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      • He, yes, Jim, the digester wouldn’t be a good idea as a dog toy 🙂 . And the payback to photovoltaics is getting shorter with time, true. If everything goes well, I’m going to install an on-grid system next year, I’ve just saved enough for it (and the way prices plummeted helped to reach the goal faster too).

        A pond/pool for fish keeping, aquatic plant gardening, atracting wildlife and erosion control (keeping rain water in the terrain a little bit longer, specially the overflow of the cistern in rainy days) is on my plans too, Vic (that one will take a bit longer, probably a few more years), but I confess that I won’t use duckweed. It’s a invasive here in Brasil. I’ll use Azolla though, as that one is native worldwide, and probably water hyacinths (same family of duckweed, invasive elsewhere, but here they’re native, and quite attractive to the local fauna).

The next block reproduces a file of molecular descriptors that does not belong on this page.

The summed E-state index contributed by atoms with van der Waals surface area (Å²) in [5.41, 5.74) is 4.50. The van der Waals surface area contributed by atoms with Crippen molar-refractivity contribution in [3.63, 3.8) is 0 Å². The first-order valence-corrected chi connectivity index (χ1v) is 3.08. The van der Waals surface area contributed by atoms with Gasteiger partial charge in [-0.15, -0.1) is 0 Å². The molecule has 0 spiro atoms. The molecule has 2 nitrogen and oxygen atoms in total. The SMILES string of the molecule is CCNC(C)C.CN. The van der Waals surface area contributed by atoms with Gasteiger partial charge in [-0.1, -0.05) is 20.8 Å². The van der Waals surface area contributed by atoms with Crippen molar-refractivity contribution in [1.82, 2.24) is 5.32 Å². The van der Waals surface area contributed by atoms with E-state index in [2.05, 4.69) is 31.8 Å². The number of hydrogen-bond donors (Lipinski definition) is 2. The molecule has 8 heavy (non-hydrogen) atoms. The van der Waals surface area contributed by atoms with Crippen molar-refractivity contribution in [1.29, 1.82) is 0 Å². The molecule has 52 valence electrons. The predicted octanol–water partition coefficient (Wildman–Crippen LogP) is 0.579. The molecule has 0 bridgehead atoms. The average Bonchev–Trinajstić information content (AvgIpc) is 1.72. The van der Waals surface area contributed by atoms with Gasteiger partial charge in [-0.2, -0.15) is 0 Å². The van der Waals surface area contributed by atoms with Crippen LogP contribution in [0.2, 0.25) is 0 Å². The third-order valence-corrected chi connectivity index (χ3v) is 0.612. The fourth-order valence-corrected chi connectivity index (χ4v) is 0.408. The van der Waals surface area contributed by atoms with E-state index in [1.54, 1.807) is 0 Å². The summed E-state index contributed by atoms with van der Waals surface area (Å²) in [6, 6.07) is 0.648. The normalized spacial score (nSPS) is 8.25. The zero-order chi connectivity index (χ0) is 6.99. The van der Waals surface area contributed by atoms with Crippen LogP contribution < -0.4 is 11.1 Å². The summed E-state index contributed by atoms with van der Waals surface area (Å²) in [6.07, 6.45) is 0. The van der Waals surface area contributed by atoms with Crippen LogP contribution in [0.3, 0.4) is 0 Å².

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        • Jeremy in Wales

           /  December 10, 2017

          In the UK some of the smaller supply companies, such as Bulb and Ecotricity are starting to supply green gas from anaerobic digesters and Ecotricity are building digesters to use grasses grown for the purpose.
          “Green gas is a relatively new idea, and our gas is 12% green this year. This will increase as we start to build our quite revolutionary Green Gasmills. We have planning permission to build our first Green Gasmill – so the green gas revolution is underway. And until our gas is 100% green, like our electricity is, it comes with a frack-free promise – we’ll never source any gas from shale, and we’ll never invest in fracking.”